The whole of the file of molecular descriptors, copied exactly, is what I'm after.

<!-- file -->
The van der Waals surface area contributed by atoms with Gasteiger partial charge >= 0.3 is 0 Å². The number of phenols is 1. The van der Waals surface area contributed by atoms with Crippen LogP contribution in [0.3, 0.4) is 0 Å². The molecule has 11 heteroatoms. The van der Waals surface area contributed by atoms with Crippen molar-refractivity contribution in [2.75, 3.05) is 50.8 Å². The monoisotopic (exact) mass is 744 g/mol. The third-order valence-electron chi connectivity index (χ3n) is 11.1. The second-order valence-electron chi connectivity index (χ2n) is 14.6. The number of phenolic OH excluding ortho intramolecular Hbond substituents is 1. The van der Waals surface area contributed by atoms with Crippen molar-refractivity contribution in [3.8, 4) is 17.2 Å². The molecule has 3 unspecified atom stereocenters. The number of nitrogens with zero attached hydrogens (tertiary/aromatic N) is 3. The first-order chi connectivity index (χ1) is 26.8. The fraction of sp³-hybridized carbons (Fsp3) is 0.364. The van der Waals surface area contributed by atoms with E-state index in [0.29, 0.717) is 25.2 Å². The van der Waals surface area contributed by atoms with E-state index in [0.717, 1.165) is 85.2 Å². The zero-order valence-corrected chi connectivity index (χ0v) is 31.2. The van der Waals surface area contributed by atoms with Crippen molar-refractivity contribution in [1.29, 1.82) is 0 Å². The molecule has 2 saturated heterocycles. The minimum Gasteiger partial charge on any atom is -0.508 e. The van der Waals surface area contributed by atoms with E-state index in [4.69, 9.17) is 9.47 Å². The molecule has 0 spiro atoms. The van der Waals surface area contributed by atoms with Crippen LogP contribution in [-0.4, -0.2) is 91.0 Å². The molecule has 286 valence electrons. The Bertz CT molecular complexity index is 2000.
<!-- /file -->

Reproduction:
The van der Waals surface area contributed by atoms with Gasteiger partial charge >= 0.3 is 0 Å². The number of phenols is 1. The van der Waals surface area contributed by atoms with Crippen LogP contribution in [0.3, 0.4) is 0 Å². The molecule has 11 heteroatoms. The van der Waals surface area contributed by atoms with Crippen molar-refractivity contribution in [2.75, 3.05) is 50.8 Å². The monoisotopic (exact) mass is 744 g/mol. The third-order valence-electron chi connectivity index (χ3n) is 11.1. The second-order valence-electron chi connectivity index (χ2n) is 14.6. The number of phenolic OH excluding ortho intramolecular Hbond substituents is 1. The van der Waals surface area contributed by atoms with Crippen molar-refractivity contribution in [3.8, 4) is 17.2 Å². The molecule has 3 unspecified atom stereocenters. The number of nitrogens with zero attached hydrogens (tertiary/aromatic N) is 3. The first-order chi connectivity index (χ1) is 26.8. The fraction of sp³-hybridized carbons (Fsp3) is 0.364. The van der Waals surface area contributed by atoms with E-state index in [0.29, 0.717) is 25.2 Å². The van der Waals surface area contributed by atoms with E-state index in [0.717, 1.165) is 85.2 Å². The zero-order valence-corrected chi connectivity index (χ0v) is 31.2. The van der Waals surface area contributed by atoms with Crippen molar-refractivity contribution in [1.29, 1.82) is 0 Å². The molecule has 2 saturated heterocycles. The minimum Gasteiger partial charge on any atom is -0.508 e. The van der Waals surface area contributed by atoms with E-state index in [4.69, 9.17) is 9.47 Å². The molecule has 0 spiro atoms. The van der Waals surface area contributed by atoms with Crippen LogP contribution in [-0.4, -0.2) is 91.0 Å². The molecule has 286 valence electrons. The Bertz CT molecular complexity index is 2000.